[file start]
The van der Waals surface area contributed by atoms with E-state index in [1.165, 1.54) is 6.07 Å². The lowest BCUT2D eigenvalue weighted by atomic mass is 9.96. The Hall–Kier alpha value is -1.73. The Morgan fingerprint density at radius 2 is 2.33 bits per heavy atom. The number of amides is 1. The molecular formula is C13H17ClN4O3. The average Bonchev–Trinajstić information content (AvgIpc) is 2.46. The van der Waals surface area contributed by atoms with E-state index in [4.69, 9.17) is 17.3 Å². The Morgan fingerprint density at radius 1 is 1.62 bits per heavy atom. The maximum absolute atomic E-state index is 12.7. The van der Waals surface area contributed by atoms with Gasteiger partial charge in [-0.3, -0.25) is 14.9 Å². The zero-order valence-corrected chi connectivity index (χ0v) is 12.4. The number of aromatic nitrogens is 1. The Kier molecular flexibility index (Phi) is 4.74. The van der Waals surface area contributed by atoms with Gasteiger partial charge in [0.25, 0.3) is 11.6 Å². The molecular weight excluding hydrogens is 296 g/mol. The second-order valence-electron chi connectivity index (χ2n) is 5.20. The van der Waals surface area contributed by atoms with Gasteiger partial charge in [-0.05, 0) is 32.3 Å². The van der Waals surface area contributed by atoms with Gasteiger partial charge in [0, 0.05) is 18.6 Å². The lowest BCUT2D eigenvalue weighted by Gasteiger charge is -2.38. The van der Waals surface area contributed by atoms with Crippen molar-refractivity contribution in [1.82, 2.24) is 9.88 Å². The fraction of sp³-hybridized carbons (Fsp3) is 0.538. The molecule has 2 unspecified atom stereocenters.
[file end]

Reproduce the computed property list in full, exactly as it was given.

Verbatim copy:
The van der Waals surface area contributed by atoms with E-state index in [1.165, 1.54) is 6.07 Å². The lowest BCUT2D eigenvalue weighted by atomic mass is 9.96. The Hall–Kier alpha value is -1.73. The Morgan fingerprint density at radius 2 is 2.33 bits per heavy atom. The number of amides is 1. The molecular formula is C13H17ClN4O3. The average Bonchev–Trinajstić information content (AvgIpc) is 2.46. The van der Waals surface area contributed by atoms with E-state index in [4.69, 9.17) is 17.3 Å². The Morgan fingerprint density at radius 1 is 1.62 bits per heavy atom. The maximum absolute atomic E-state index is 12.7. The van der Waals surface area contributed by atoms with Gasteiger partial charge in [-0.3, -0.25) is 14.9 Å². The zero-order valence-corrected chi connectivity index (χ0v) is 12.4. The number of aromatic nitrogens is 1. The Kier molecular flexibility index (Phi) is 4.74. The van der Waals surface area contributed by atoms with Gasteiger partial charge in [0.25, 0.3) is 11.6 Å². The molecular weight excluding hydrogens is 296 g/mol. The second-order valence-electron chi connectivity index (χ2n) is 5.20. The van der Waals surface area contributed by atoms with Gasteiger partial charge in [-0.05, 0) is 32.3 Å². The van der Waals surface area contributed by atoms with Gasteiger partial charge in [0, 0.05) is 18.6 Å². The lowest BCUT2D eigenvalue weighted by Gasteiger charge is -2.38. The van der Waals surface area contributed by atoms with Crippen molar-refractivity contribution in [1.82, 2.24) is 9.88 Å². The fraction of sp³-hybridized carbons (Fsp3) is 0.538. The molecule has 2 unspecified atom stereocenters.